He's quite the little talker. He's been learning to speak over the last year. At his last appointment with the pediatrician they forgot to ask me to fill in a survey about development. The doctor said she really wasn't worried; they wanted to know if your two year old could string together three words and Gabriel had not ceased talking since she had arrived. I loved signs of extrapolation, when last summer, for instance, he would say things that were logical, but wrong, so he clearly had inferred words, rather than heard them (like "mans" insted of men). Now, I am particularly enjoying seeing him invent and name things. Many toys had utilitarian names, because his parents had to be able to identify and describe them (like Puppy, Monkey and Dinosaur). Lately though, he's named his own toys. A stuffed rabbit at his birthday was instantly Peter Rabbit. A Christmas monster is now Smelly Fred (after the Denis Lee poem). The rocking horse his father built him is Neigh Horse. Amazingly, a blue shark from blythechild was named Rocky Go Shark. But Dave Pillow is the first named, random, inanimate object. I didn't give it to him. You gotta draw the line somewhere. Dave is mine.

Wednesday, January 6, 2016

COSMIC turtles

A graphic cosmic timeline, from the
Big Bang to the present day
(Credit: NASA/WMAP Science Team)
This year, to coincide with PrintAustin, Art.Science.Gallery is hosting COSMIC, a show of prints about "Origin of the Universe. Evolution of the Universe. String Theory. Dark Matter. Dark Energy. Multiverse. Unification of Space + Time. Our Solar System. Cultural Cosmology." I mean, how could I resist? I've been working in every spare moment to produce two brand new prints for the show. (As it happens, most of my astronomy related prints have appeared in previous exhibits there, so I needed new cosmological material).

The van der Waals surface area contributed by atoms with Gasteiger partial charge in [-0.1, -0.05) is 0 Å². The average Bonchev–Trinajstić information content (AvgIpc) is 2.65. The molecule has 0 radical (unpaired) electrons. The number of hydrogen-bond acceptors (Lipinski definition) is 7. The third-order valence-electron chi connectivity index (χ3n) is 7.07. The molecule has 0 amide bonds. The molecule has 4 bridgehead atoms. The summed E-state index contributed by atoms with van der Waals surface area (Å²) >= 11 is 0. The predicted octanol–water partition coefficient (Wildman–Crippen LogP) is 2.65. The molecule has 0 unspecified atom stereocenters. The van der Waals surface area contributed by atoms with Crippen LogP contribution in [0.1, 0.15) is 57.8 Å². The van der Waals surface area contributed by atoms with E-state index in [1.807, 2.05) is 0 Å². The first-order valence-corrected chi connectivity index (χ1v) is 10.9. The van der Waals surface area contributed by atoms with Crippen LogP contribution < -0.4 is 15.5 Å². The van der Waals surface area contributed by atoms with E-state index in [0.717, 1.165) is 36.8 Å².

My first instinct, the first images I imagined were something like the NASA spacetime diagram shown, which is a graphical representation of a lot of the major concepts of cosmology: the Big Bang, Inflation, the formation of galaxies and so forth and even dark energy and our current accelerated expansion... It's a great use of imagery to communicate science, but it's far too literal. It's a diagram, not a piece of art. So I turned to the figurative, imaginative, metaphorical, to avoid the trap of the literal.

Turtles, All the Way Down, 11" x 14" (27.9 cm x 35.6 cm)
linocut with chine-collé by Ele Willoughby, 2016
In some cultures there are origin myths explaining that the (apparently flat) Earth is in fact supported on the back of the World Turtle (occassionally in conjunction with other beasts). In cosmology - or the astrophysics of the origins of our Universe - there is an expression "turtles all the way down" which relates to a well-known anecdote, and metaphor for the problem of infinite regress. There are many versions of the anecdote. It appears, famously, in Stephen Hawking's A Brief History of Time, amongst other sources. The story goes that a physicist, after explaining the origins of our planet, is confronted by a disgruntled audience member who claims this is nonsense. The Earth is, according to him or her, supported by a great turtle. When the physicist asks about what supports the turtle, the answer is a larger turtle, of course. When the physicist persists and asks what supports this next turtle, why, it's "turtles, all the way down!" of, course. The same problem in epistemology is known as the Münchhausen trilemma, after after the story of Baron Munchausen who claimed to have pulled himself and his horse out of the mire by pulling his own hair, in the ultimate example of bootstrapping. (Incidentally, bootstrapping is a favorite tool of physicists, and The Adventures of Baron Munchausen, is one of my favorite films).

A well-known scientist (some say it was Bertrand Russell) once gave a public lecture on astronomy. He described how the earth orbits around the sun and how the sun, in turn, orbits around the center of a vast collection of stars called our galaxy. At the end of the lecture, a little old lady at the back of the room got up and said: 'What you have told us is rubbish. The world is really a flat plate supported on the back of a giant tortoise.' The scientist gave a superior smile before replying, 'What is the tortoise standing on?' 'You're very clever, young man, very clever,' said the old lady. 'But it's turtles all the way down!'